• what are the key components of rim?

    Using the science of resilience, RIM is a combined application of major behavioral principles juxtaposed against child-centered humanistic principles inherent in psychoanalytical and psychosocial traditions. Its goal is to not only guide children’s behavior, but to be emotionally responsive to their psychological development.

    RIM consists of simple strategies for teacher-child interactions, such as teacher’s attitudes, reactions to the child’s behaviors, and specific languages used with the child. The techniques that teachers learn to use are simple. Teachers and children are not required to do anything outside of their typical daily lessons and classroom activities.

     

    The key components of RIM are: establishing and maintaining a positive adult-child relationship, responding to the child’s bids for attention positively, guiding the child’s behavior, and creating caring relationships amongst the classroom community members. In this approach, teachers learn to be aware of their own behaviors and attitudes and use specific techniques and languages with children which support children’s self-regulation and self-awareness.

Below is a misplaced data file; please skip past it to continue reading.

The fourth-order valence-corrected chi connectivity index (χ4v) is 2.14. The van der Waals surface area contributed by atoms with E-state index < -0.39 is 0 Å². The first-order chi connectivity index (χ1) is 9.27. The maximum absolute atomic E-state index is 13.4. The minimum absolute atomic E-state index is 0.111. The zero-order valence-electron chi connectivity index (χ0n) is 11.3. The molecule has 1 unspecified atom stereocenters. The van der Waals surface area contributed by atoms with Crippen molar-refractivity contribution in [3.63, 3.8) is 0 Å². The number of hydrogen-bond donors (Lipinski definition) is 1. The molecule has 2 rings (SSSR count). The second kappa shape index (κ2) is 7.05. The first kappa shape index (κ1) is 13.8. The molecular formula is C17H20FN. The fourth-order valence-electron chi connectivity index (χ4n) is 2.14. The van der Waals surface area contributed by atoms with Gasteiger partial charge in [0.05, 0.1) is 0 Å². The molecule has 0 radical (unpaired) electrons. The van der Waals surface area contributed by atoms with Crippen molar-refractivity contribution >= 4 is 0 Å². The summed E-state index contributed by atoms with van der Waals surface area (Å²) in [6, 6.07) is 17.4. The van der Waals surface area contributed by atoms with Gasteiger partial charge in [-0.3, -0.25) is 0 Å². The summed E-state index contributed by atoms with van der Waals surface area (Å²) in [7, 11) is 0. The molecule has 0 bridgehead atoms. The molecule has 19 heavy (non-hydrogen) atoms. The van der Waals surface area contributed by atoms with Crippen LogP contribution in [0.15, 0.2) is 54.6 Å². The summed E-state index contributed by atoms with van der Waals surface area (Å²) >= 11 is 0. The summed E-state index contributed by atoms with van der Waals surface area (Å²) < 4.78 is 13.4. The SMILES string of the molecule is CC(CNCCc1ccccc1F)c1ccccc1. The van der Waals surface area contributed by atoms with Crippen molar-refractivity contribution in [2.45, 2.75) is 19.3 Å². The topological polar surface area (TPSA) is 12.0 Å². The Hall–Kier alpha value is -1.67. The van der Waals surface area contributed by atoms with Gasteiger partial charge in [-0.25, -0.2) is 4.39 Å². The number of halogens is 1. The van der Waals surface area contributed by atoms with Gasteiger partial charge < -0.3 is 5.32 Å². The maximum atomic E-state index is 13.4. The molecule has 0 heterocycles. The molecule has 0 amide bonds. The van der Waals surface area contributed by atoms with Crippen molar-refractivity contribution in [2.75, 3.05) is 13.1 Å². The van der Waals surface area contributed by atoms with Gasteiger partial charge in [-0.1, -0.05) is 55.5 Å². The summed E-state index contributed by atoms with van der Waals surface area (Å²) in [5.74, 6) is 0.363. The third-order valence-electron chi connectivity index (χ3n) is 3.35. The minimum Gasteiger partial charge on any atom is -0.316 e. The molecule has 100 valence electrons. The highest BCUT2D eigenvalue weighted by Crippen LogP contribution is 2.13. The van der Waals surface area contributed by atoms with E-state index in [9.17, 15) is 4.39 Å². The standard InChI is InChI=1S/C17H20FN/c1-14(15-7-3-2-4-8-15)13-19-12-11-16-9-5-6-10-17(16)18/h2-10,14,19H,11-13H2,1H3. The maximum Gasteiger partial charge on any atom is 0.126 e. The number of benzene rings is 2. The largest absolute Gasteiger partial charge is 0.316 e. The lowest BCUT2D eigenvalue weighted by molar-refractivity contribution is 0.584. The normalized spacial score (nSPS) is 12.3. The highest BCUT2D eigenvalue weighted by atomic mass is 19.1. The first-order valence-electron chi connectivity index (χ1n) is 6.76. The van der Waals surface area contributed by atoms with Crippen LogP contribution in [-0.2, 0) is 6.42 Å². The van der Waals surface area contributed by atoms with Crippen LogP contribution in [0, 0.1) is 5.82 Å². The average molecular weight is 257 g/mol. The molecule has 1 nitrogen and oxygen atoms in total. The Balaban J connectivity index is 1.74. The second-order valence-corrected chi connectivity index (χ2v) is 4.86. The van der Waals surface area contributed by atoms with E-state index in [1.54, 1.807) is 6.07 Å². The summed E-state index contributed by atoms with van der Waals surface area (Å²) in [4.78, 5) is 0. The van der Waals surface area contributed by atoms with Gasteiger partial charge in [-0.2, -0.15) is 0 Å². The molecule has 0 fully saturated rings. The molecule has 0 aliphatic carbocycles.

Initial teacher training in RIM techniques takes about 20 to 30 hours, followed by further coaching, teacher support, and problem solving.

     

    The foundations of RIM are laid out in Addressing Challenging Behaviors and Mental Health Issues in Early Childhood. A second book on the model is forthcoming in 2018, to be published by Routledge and the Council for Exceptional Children.